Right click on each of them and select Open File Location. Then scan the files with our free online virus scanner:
This scanner is free and will always remain free for our website's users. You can find its full-page version at: https://howtoremove.guide/online-virus-scanner/
After you open their folder, end the processes that are infected, then delete their folders.
Note: If you are sure something is part of the infection – delete it, even if the scanner doesn’t flag it. No anti-virus program can detect all infections.
Hold together the Start Key and R. Type appwiz.cpl –> OK.
You are now in the Control Panel. Look for suspicious entries. Uninstall it/them.
Type msconfig in the search field and hit enter. A window will pop-up:
Startup —> Uncheck entries that have “Unknown” as Manufacturer or otherwise look suspicious.
Hold the Start Key and R – copy + paste the following and click OK:
A new file will open. If you are hacked, there will be a bunch of other IPs connected to you at the bottom. Look at the image below:
If there are suspicious IPs below “Localhost” – write to us in the comments.
Open the start menu and search for Network Connections (On Windows 10 you just write it after clicking the Windows button), press enter.
- Right-click on the Network Adapter you are using —> Properties —> Internet Protocol Version 4 (ICP/IP), click Properties.
- The DNS line should be set to Obtain DNS server automatically. If it is not, set it yourself.
- Click on Advanced —> the DNS tab. Remove everything here (if there is something) —> OK.
- After you complete this step, the threat will be gone from your browsers. Finish the next step as well or it may reappear on a system reboot.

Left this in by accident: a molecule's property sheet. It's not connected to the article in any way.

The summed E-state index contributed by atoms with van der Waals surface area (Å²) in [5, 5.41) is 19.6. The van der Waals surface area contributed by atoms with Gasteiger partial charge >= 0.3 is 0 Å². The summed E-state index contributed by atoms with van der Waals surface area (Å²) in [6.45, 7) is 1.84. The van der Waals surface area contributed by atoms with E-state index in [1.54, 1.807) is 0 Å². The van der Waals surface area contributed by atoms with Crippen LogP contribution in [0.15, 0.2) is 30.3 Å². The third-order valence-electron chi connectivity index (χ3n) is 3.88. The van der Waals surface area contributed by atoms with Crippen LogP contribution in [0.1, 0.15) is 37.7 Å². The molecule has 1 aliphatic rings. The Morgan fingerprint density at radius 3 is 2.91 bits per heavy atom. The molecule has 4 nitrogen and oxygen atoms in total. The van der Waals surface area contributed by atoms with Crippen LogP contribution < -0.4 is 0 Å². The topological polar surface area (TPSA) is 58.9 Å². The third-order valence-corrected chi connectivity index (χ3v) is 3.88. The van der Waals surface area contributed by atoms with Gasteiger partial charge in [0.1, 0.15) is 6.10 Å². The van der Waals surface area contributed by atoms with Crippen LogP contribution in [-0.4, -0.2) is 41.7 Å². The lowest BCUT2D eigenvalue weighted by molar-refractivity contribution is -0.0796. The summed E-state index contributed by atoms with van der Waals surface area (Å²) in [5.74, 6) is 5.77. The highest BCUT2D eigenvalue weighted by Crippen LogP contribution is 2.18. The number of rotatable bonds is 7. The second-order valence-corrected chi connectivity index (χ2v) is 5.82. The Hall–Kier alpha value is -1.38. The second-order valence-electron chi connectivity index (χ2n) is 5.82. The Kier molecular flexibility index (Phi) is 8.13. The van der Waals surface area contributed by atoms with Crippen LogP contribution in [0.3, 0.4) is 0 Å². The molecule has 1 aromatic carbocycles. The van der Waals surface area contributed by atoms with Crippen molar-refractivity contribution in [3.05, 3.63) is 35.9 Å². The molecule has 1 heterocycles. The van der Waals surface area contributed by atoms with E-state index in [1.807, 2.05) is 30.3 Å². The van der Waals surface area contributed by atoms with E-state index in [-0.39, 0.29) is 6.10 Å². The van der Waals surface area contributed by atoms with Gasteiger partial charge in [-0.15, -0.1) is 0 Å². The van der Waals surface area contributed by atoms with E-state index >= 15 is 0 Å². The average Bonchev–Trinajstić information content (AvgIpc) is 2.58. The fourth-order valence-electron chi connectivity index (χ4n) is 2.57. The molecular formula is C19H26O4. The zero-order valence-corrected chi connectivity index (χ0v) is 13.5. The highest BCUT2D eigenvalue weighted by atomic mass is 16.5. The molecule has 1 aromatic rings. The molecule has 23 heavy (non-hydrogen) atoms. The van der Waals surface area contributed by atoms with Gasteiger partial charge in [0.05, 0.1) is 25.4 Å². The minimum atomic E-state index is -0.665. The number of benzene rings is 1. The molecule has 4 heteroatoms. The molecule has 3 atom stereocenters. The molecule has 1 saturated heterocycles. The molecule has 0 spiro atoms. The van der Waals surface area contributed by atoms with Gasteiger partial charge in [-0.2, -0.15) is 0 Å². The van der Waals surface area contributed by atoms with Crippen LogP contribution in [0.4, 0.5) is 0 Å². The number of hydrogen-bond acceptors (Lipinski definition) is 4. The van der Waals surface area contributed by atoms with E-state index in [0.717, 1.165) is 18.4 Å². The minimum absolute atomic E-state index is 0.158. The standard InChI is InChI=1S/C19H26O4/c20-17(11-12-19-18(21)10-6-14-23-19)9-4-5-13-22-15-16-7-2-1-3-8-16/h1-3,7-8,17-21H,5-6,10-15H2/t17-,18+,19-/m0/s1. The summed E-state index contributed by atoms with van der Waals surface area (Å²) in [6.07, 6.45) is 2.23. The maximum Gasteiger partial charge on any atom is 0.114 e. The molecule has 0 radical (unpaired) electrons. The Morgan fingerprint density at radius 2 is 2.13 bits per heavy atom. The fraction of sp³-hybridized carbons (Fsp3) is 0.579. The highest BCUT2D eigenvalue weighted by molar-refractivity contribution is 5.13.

Right click on the browser’s shortcut —> Properties.
NOTE: We are showing Google Chrome, but you can do this for Firefox and IE (or Edge).
Properties —–> Shortcut. In Target, remove everything after .exe.
Remove Lolo Setup from Internet Explorer:
Open IE, click —–> Manage Add-ons.
Find the threat —> Disable. Go to —–> Internet Options —> change the URL to whatever you use (if hijacked) —> Apply.
Remove Lolo Setup from Firefox:
Open Firefox, click ——-> Add-ons —-> Extensions.
Find the adware/malware —> Remove.
Remove Lolo Setup from Chrome:
Close Chrome. Navigate to:
C:/Users/!!!!USER NAME!!!!/AppData/Local/Google/Chrome/User Data. There is a Folder called “Default” inside:
Rename it to Backup Default. Restart Chrome.
Type Regedit in the windows search field and press Enter.
Inside, press CTRL and F together and type the threat’s Name. Right click and delete any entries you find with a similar name. If they don’t show up this way, go manually to these directories and delete/uninstall them:
- HKEY_CURRENT_USER—-Software—–Random Directory. It could be any one of them – ask us if you can’t discern which ones are malicious.
HKEY_CURRENT_USER—-Software—Microsoft—Internet Explorer—-Main—- Random
Adware vs. Viruses